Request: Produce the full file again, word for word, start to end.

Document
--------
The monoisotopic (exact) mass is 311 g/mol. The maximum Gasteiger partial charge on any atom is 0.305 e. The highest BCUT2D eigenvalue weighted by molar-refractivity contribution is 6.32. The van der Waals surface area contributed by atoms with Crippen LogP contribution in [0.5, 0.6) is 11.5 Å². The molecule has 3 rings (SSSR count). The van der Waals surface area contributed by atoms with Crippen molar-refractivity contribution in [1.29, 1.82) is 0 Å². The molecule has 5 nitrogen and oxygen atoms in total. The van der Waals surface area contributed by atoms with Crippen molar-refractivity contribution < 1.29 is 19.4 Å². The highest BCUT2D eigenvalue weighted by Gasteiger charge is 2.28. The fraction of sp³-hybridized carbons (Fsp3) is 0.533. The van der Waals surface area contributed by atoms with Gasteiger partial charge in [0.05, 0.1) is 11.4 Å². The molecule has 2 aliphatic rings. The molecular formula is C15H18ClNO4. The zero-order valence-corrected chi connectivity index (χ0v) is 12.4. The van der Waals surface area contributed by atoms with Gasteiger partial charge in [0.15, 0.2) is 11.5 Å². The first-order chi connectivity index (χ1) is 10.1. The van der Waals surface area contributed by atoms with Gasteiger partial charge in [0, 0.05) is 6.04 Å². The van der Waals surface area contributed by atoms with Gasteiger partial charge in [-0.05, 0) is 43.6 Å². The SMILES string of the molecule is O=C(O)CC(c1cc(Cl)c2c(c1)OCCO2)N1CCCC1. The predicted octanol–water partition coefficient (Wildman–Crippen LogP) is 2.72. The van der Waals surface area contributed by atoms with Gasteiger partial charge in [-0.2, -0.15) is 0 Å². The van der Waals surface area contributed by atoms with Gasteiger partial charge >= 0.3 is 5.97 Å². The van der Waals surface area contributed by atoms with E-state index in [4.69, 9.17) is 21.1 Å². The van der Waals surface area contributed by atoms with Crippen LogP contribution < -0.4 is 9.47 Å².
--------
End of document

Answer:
The monoisotopic (exact) mass is 311 g/mol. The maximum Gasteiger partial charge on any atom is 0.305 e. The highest BCUT2D eigenvalue weighted by molar-refractivity contribution is 6.32. The van der Waals surface area contributed by atoms with Crippen LogP contribution in [0.5, 0.6) is 11.5 Å². The molecule has 3 rings (SSSR count). The van der Waals surface area contributed by atoms with Crippen molar-refractivity contribution in [1.29, 1.82) is 0 Å². The molecule has 5 nitrogen and oxygen atoms in total. The van der Waals surface area contributed by atoms with Crippen molar-refractivity contribution < 1.29 is 19.4 Å². The highest BCUT2D eigenvalue weighted by Gasteiger charge is 2.28. The fraction of sp³-hybridized carbons (Fsp3) is 0.533. The van der Waals surface area contributed by atoms with Gasteiger partial charge in [0.05, 0.1) is 11.4 Å². The molecule has 2 aliphatic rings. The molecular formula is C15H18ClNO4. The zero-order valence-corrected chi connectivity index (χ0v) is 12.4. The van der Waals surface area contributed by atoms with Gasteiger partial charge in [0.15, 0.2) is 11.5 Å². The first-order chi connectivity index (χ1) is 10.1. The van der Waals surface area contributed by atoms with Gasteiger partial charge in [0, 0.05) is 6.04 Å². The van der Waals surface area contributed by atoms with Gasteiger partial charge in [-0.05, 0) is 43.6 Å². The SMILES string of the molecule is O=C(O)CC(c1cc(Cl)c2c(c1)OCCO2)N1CCCC1. The predicted octanol–water partition coefficient (Wildman–Crippen LogP) is 2.72. The van der Waals surface area contributed by atoms with Gasteiger partial charge in [-0.2, -0.15) is 0 Å². The van der Waals surface area contributed by atoms with Gasteiger partial charge >= 0.3 is 5.97 Å². The van der Waals surface area contributed by atoms with E-state index in [4.69, 9.17) is 21.1 Å². The van der Waals surface area contributed by atoms with Crippen LogP contribution < -0.4 is 9.47 Å².